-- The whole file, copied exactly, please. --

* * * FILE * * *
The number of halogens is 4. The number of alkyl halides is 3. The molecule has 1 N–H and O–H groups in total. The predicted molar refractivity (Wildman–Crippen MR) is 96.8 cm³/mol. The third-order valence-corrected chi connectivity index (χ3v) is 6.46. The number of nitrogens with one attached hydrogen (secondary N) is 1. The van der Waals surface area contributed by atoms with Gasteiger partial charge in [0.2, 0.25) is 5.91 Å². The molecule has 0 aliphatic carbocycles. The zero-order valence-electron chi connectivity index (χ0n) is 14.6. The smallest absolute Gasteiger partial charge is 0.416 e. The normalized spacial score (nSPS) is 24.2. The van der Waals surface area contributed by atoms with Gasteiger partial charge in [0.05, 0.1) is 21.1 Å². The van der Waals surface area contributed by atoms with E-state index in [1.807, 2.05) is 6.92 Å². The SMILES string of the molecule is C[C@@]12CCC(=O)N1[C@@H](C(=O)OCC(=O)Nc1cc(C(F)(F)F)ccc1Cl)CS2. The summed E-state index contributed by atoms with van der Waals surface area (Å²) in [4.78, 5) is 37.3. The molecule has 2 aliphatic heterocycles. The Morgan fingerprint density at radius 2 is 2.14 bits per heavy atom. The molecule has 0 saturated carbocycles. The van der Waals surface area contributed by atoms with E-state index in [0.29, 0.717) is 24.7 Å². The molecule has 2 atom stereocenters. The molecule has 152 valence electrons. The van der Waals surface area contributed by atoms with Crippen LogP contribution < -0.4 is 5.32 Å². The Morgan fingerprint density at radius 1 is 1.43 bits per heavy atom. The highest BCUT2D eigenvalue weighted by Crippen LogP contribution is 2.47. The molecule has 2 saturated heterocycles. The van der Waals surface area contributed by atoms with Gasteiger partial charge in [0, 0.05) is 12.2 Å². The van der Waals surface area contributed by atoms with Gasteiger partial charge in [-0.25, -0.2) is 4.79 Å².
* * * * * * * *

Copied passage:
The number of halogens is 4. The number of alkyl halides is 3. The molecule has 1 N–H and O–H groups in total. The predicted molar refractivity (Wildman–Crippen MR) is 96.8 cm³/mol. The third-order valence-corrected chi connectivity index (χ3v) is 6.46. The number of nitrogens with one attached hydrogen (secondary N) is 1. The van der Waals surface area contributed by atoms with Gasteiger partial charge in [0.2, 0.25) is 5.91 Å². The molecule has 0 aliphatic carbocycles. The zero-order valence-electron chi connectivity index (χ0n) is 14.6. The smallest absolute Gasteiger partial charge is 0.416 e. The normalized spacial score (nSPS) is 24.2. The van der Waals surface area contributed by atoms with Gasteiger partial charge in [0.05, 0.1) is 21.1 Å². The van der Waals surface area contributed by atoms with E-state index in [1.807, 2.05) is 6.92 Å². The SMILES string of the molecule is C[C@@]12CCC(=O)N1[C@@H](C(=O)OCC(=O)Nc1cc(C(F)(F)F)ccc1Cl)CS2. The summed E-state index contributed by atoms with van der Waals surface area (Å²) in [4.78, 5) is 37.3. The molecule has 2 aliphatic heterocycles. The Morgan fingerprint density at radius 2 is 2.14 bits per heavy atom. The molecule has 0 saturated carbocycles. The van der Waals surface area contributed by atoms with E-state index in [0.29, 0.717) is 24.7 Å². The molecule has 2 atom stereocenters. The molecule has 152 valence electrons. The van der Waals surface area contributed by atoms with Crippen LogP contribution < -0.4 is 5.32 Å². The Morgan fingerprint density at radius 1 is 1.43 bits per heavy atom. The highest BCUT2D eigenvalue weighted by Crippen LogP contribution is 2.47. The molecule has 2 saturated heterocycles. The van der Waals surface area contributed by atoms with Gasteiger partial charge in [0, 0.05) is 12.2 Å². The van der Waals surface area contributed by atoms with Gasteiger partial charge in [-0.25, -0.2) is 4.79 Å².